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Neal sat in the darkest corner, head bent and resting in his hands. It had been a long day, but the night felt like it would last forever.

Peter had made it through surgery to repair the damage left by two bullets, one to the chest and one to the abdomen. They'd been working a corporate blackmail case when their suspect had shown up unexpectedly at his former place of employment with an illegal concealed weapon. He'd panicked and started shooting when Peter had identified himself, taking down a handful of employees and Peter before Jones had arrived on the scene. One shot to the suspect's head, and it was all over.

Neal had crawled out from behind the desk where he'd taken cover and pushed his suit coat to Peter's wounds with as much pressure as he could summon. Even though Jones had tried to take over, Neal had refused to move until the EMTs arrived and three agents manhandled him away from Peter's unconscious body.

The doctors didn't sound optimistic when they briefed Elizabeth and the White Collar team, who refused to leave the waiting room. One of the bullets had nicked the aorta, causing a massive hemorrhage that they almost hadn't been able to stop. The other had hit his spleen, causing more bleeding and forcing the surgeon to remove the damaged organ.

It was nearing two in the morning when the nurses came to say that Peter had been moved to his room in the ICU. The rules stated that there could only be two visitors for a maximum of thirty minutes at a time. Neal had always believed that rules were made to be broken, and when the nurse had come to kick him and Elizabeth out after their allotted half hour, he'd calmly insisted that she leave them be. She'd threatened to call security, and he'd taken her aside and suggested very strongly that both Peter and Elizabeth were in danger and that he, as an employee of the Federal Bureau of Investigation, needed to keep both of them in his sight at all times until such time as he determined that the threat had passed. That had shut her up and sent her scurrying back to the nurses' desk.

For hours, Neal and Elizabeth sat in silence, and neither slept nor ate nor moved. There was nothing to say. Empty platitudes were beyond their level of friendship.

A different nurse checked on Peter regularly, but she didn't speak to Neal. However, she softly assured Elizabeth that Peter's vitals were steady, and that he was comfortable.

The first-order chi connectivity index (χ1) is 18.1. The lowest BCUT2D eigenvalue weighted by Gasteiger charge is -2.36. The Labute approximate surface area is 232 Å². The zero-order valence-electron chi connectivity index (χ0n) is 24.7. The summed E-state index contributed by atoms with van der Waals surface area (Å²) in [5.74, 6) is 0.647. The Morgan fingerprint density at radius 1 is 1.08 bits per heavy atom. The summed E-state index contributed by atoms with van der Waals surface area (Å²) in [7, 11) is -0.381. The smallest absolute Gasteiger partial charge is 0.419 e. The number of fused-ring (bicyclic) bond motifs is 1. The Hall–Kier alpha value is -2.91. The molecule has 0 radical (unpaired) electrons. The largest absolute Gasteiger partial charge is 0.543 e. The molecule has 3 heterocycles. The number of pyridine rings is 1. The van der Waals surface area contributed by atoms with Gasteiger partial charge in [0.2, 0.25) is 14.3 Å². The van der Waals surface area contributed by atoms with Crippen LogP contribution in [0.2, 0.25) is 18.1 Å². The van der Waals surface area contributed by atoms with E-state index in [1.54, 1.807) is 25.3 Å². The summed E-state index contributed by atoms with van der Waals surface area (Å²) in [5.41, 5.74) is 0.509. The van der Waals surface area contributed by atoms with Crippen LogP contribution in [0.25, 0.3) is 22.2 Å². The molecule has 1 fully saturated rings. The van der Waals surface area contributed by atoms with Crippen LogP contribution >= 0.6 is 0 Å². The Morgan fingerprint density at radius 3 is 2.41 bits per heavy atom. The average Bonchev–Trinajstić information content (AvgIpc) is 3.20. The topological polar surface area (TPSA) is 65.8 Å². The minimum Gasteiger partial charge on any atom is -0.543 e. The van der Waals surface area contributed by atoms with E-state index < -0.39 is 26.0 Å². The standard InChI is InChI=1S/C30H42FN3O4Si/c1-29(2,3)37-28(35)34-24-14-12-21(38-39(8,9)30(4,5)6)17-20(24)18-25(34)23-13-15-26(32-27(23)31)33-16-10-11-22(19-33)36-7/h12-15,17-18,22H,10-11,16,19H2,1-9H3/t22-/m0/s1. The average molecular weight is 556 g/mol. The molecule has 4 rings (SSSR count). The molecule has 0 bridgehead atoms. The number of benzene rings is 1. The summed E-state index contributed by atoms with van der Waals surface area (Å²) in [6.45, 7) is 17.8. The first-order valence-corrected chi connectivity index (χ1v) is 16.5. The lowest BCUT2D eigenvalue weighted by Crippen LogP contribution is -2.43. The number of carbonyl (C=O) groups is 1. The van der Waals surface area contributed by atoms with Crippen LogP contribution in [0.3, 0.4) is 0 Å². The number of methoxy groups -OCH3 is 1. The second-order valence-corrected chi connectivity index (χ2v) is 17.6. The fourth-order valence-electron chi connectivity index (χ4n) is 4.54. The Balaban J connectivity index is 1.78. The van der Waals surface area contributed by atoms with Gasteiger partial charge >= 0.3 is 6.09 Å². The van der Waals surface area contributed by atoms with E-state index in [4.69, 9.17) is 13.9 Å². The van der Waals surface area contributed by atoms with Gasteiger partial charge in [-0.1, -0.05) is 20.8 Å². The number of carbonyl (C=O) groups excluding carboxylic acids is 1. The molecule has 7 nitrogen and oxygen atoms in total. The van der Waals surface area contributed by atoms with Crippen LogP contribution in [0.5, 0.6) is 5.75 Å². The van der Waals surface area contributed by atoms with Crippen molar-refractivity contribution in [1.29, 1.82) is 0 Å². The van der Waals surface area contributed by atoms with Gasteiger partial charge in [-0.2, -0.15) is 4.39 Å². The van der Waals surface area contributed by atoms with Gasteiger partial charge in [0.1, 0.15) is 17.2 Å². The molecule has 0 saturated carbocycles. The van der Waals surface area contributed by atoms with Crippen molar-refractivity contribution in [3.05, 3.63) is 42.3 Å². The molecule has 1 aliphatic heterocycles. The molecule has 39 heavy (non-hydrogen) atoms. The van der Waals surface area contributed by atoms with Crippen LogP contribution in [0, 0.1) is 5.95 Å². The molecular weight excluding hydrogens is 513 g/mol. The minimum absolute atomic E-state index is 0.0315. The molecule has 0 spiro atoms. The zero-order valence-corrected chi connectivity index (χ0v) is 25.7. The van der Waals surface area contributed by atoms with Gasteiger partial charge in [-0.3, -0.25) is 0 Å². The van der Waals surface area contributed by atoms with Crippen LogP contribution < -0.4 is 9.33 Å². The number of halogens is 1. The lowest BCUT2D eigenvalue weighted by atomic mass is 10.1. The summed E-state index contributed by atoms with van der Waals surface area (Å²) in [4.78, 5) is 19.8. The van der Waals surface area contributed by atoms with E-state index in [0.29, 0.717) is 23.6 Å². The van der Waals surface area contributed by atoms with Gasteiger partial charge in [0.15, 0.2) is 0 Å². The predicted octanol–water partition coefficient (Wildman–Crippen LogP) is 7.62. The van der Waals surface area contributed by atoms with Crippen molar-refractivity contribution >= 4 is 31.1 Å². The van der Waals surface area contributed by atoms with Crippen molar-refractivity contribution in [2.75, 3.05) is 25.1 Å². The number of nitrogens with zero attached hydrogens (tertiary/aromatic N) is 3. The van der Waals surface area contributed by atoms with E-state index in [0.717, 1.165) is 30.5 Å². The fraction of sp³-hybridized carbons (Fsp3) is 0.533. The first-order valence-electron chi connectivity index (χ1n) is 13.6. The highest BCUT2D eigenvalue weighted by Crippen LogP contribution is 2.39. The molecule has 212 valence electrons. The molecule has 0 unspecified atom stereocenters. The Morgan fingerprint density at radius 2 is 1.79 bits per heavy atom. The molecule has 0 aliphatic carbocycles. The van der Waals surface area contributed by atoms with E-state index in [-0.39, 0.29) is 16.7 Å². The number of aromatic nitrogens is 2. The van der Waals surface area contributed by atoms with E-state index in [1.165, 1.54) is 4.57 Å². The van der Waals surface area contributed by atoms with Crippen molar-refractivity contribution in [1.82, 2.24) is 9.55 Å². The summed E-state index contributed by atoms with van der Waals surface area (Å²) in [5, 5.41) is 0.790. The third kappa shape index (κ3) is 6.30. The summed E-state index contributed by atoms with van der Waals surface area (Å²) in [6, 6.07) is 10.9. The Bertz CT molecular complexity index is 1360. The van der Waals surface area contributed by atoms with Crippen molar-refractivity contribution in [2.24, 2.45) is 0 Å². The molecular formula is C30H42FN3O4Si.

When the night gave way to a new day, and the nurses changed shift, Peter remained stable but unresponsive. He was on some powerful medication and his body was trying to heal, but every minute that he didn't wake was another minute that both Neal and Elizabeth feared would be their last with him. Diana and Jones, Mozzie and Sara, all came by the hospital. They coaxed first Elizabeth and later Neal out of the room for a breather and a little bite to eat, but neither could stay away for very long.

As the evening slipped toward a second night in the ICU, Neal excused himself and headed up to the roof. It was the only place in the hospital where he knew he'd have privacy. Once he was there, he squeezed his eyes shut and prayed to anyone or anything that would listen to his silent bargaining. Peter was his partner, his friend, his family. He couldn't do this job without him, couldn't imagine his life without him. He would do anything to change Peter's fate or to go back to two days ago when they'd been joking about an allegedly forged Picasso in the conference room.

After a few minutes, Neal opened his eyes and watched as the sun set over the city. It was a gorgeous, full of ochres and auburns and burnt sienna. The painter in him wished for a brush and canvas, but the man in him only wanted to get back inside to check on his friend.

Elizabeth met him just inside the door with bright eyes and a big smile. “He's waking up.”

Casting his eyes upward, Neal willed a silent thanks to whoever had been listening.